[Satnews] Orbital ATK, Inc. (NYSE: OA) announces it is in final preparations for the company’s next enhanced Cygnus™ spacecraft cargo mission to the International Space Station (ISS). This will be Orbital ATK’s fifth operational mission (OA-6) to the ISS for NASA under the Commercial Resupply Services (CRS) contract, and the first Cygnus to conduct scientific experiments onboard the spacecraft. For the second time, Orbital ATK will launch Cygnus atop a United Launch Alliance (ULA) Atlas V rocket, carrying approximately 7,900 pounds (3,600 kilograms) of cargo to astronauts aboard the ISS and small satellites that will be deployed directly from Cygnus.
Pending completion of final vehicle testing and acceptable local weather conditions, the launch is scheduled for Tuesday, March 22, at 11:05 p.m. (EDT) from Space Launch Complex 41 at Cape Canaveral Air Force Station in Florida. Cygnus will be launched into a targeted orbit of 144 miles above the Earth, inclined at 51.6 degrees to the equator. Following in-orbit activation and testing after launch, the spacecraft will rendezvous and berth with the ISS on March 26 at approximately 6 a.m. EDT. Live coverage of the launch and ISS berthing will be available on NASA Television .
Orbital ATK names each of its Cygnus spacecraft in honor of astronauts and individuals who contributed to the United States’ commercial space program. The company named the OA-6 Cygnus the “S.S. Rick Husband,” honoring Husband’s spirit for exploration and marking the first Orbital ATK mission to be named after an astronaut who participated in building the ISS. Husband was also the commander of Space Shuttle Columbia’s final mission, whose crew and vehicle were lost in February 2003.
“We will further demonstrate the flexibility of the Cygnus spacecraft during the OA-6 mission,” said Frank Culbertson, President of Orbital ATK’s Space Systems Group. “The S.S. Rick Husband will launch aboard an Atlas V rocket, once again exhibiting Cygnus’ compatibility with various launch vehicles. Once we fulfill our cargo resupply objectives, we will conduct science experiments onboard the spacecraft and deploy CubeSats during the mission; both of which are “firsts” for Cygnus.”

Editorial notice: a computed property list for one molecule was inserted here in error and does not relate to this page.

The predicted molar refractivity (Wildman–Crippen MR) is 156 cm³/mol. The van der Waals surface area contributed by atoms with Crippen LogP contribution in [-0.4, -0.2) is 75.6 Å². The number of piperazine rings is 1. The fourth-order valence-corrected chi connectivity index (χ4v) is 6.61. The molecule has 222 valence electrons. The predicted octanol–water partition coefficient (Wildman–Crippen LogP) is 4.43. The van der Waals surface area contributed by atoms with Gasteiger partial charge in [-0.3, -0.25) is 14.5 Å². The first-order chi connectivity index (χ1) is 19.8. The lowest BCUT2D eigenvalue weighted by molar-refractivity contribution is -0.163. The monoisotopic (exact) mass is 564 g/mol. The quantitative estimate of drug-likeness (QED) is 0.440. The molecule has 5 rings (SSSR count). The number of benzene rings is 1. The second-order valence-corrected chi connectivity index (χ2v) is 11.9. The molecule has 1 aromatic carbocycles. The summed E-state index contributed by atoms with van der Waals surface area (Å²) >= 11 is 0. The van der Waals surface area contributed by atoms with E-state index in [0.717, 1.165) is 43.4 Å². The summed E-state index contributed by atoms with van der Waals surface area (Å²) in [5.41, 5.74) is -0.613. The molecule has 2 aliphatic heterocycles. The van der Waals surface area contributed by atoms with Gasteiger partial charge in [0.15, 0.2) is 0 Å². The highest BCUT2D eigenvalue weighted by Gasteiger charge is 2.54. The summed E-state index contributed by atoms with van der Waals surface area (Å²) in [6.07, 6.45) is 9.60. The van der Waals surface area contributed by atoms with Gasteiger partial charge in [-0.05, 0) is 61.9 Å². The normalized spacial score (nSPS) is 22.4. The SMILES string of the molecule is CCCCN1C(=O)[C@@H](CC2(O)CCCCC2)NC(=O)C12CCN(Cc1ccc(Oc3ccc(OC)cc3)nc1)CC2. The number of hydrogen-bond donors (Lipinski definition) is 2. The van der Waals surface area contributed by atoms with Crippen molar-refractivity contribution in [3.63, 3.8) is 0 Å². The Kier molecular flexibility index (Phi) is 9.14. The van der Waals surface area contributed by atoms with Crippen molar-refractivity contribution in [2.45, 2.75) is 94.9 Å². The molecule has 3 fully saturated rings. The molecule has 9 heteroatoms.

In addition to delivering vital food, clothing, crew supplies, spare parts and equipment to the ISS, Cygnus will conduct three ISS payload mission objectives as part of its flight program. Upon departure from the ISS, Cygnus will be placed into a specific orbit to utilize a CubeSat deployer provided by NanoRacks. Once deployed, the five CubeSats will begin their own autonomous missions. Another onboard trial that will occur after Cygnus leaves the ISS is the Spacecraft Fire Experiment-I (Saffire-I) payload. Saffire-I will be the first space experiment to intentionally light a large-scale fire that will grow and advance until it burns itself out.
“All previous combustion experiments in microgravity have been relatively small and controlled to ensure safety of the attending crew,” Culbertson said. “By conducting the Saffire-I experiment on the unmanned Cygnus after it departs the ISS, we eliminate this concern. Additionally, because Cygnus provides a controlled and human-rated environment virtually identical to that of the ISS, it is the ideal platform for such a test. Data gathered from this experiment will deepen our understanding of fire growth in microgravity and safeguard future missions.”
The final experiment to take place aboard the S.S. Rick Husband will be the Reentry Breakup Recorder (REBR). Prior to departure from the ISS, the crew will install the REBR experiment into Cygnus as they pack the spacecraft with disposal cargo. This experiment will measure and record the dynamics of Cygnus’ breakup during its safe destructive reentry into Earth’s atmosphere over the Pacific Ocean.
Orbital ATK has two additional CRS missions scheduled in 2016 to support NASA’s ISS cargo and payload mission needs. Following an Antares launch vehicle full-power hot-fire test in spring, flight operations for Cygnus and Antares will resume mid-year from NASA’s Wallops Flight Facility in eastern Virginia.
Under the CRS contract with NASA, Orbital ATK will deliver approximately 59,000 pounds (26,800 kilograms) of cargo to the ISS over 10 missions through 2018. Beginning in 2019, Orbital ATK will carry out a minimum of six initial cargo missions under NASA’s recently awarded CRS-2 contract. The partnership is cultivating a robust American commercial space industry, freeing NASA to focus on developing the next-generation rocket and spacecraft that will enable humans to conduct deep space exploration missions.